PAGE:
Originating from Los Angeles, Brooklyn based photographer Shaun Lucas captures the banalities and taboos in American Culture. His uncanny portraiture pays tribute to his former pageant Mother, who encouraged his need for “artistic” expression. Due to his appetite for vanity and leisure, he explores the various quintessential social groups embodied in America. He documents suburban lifestyle that portrays many facets of life, ranging from the intimacy of interpersonal relationships to the deeply rooted subcultures. Attracted to society’s construction of land, Lucas exposes the deception in subdivisions and human-made environments. While exploring different social groups, he captures American ideologies such as gun culture, motifs, politics, and consumerism. Interested in how people adapt and mirror their environment, he creates a new perspective on mundane subjectivity. His vivid sunny California palette reflects his satirical personality. When not shooting with his medium format camera, Shaun prefers to travel and lounge out in the sun.
Steven Harwick is an artist living in Brooklyn, NY. His work is primarily done through photography; however, he also works in video, installation, and collage. The main focus of his practice is his self-published zine, Bound Leather, which was started as a means of exploring and documenting the contemporary leather and BDSM communities through a photographic lens, leaning on cultural history and traditional fetish imagery while simultaneously subverting those standards by showcasing an array of people more inherently inclusive than the long-established canon. Even work falling outside of this project still aims to highlight identity, subversions, and perversions.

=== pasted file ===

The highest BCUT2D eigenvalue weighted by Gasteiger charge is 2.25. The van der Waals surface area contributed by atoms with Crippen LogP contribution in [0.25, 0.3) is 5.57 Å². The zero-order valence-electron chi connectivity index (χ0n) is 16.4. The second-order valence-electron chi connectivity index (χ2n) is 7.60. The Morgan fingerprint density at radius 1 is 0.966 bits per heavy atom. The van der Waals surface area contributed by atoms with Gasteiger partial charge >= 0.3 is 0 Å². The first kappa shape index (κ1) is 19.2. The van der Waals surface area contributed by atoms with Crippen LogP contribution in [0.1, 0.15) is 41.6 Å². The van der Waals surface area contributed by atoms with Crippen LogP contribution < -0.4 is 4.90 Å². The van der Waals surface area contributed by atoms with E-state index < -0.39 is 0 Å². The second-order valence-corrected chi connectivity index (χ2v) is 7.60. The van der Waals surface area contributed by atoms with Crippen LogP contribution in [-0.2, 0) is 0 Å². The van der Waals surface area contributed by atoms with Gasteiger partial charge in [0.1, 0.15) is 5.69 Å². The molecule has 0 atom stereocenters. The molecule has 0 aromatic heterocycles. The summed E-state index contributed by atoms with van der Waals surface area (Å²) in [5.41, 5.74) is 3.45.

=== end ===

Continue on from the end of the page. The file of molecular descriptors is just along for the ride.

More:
“MASK” a new creative collaboration between Shaun Lucas and Steven Harwick.
“MASK” aims to create an environment where body modification in the pursuit of perceived masculinity runs rampant between two lovers. The pursuit reaches an absurd crescendo ultimately ending with the two being physically fused. This series reflects on the grotesque masculine “ideals” pervasive in gay culture and the absurd lengths taken to mask internalized misogyny. These behaviors perpetuate generations of toxic learned behavior. In this body of work, Lucas and Harwick exemplify and fetishize tropes of gay culture through a seamless mix of two aesthetics. “MASK” invites the viewer to reflect on society’s constant need for unrealistic appearance standards.
To view more of Shaun Lucas and Steve Harwick’s work please visit their website.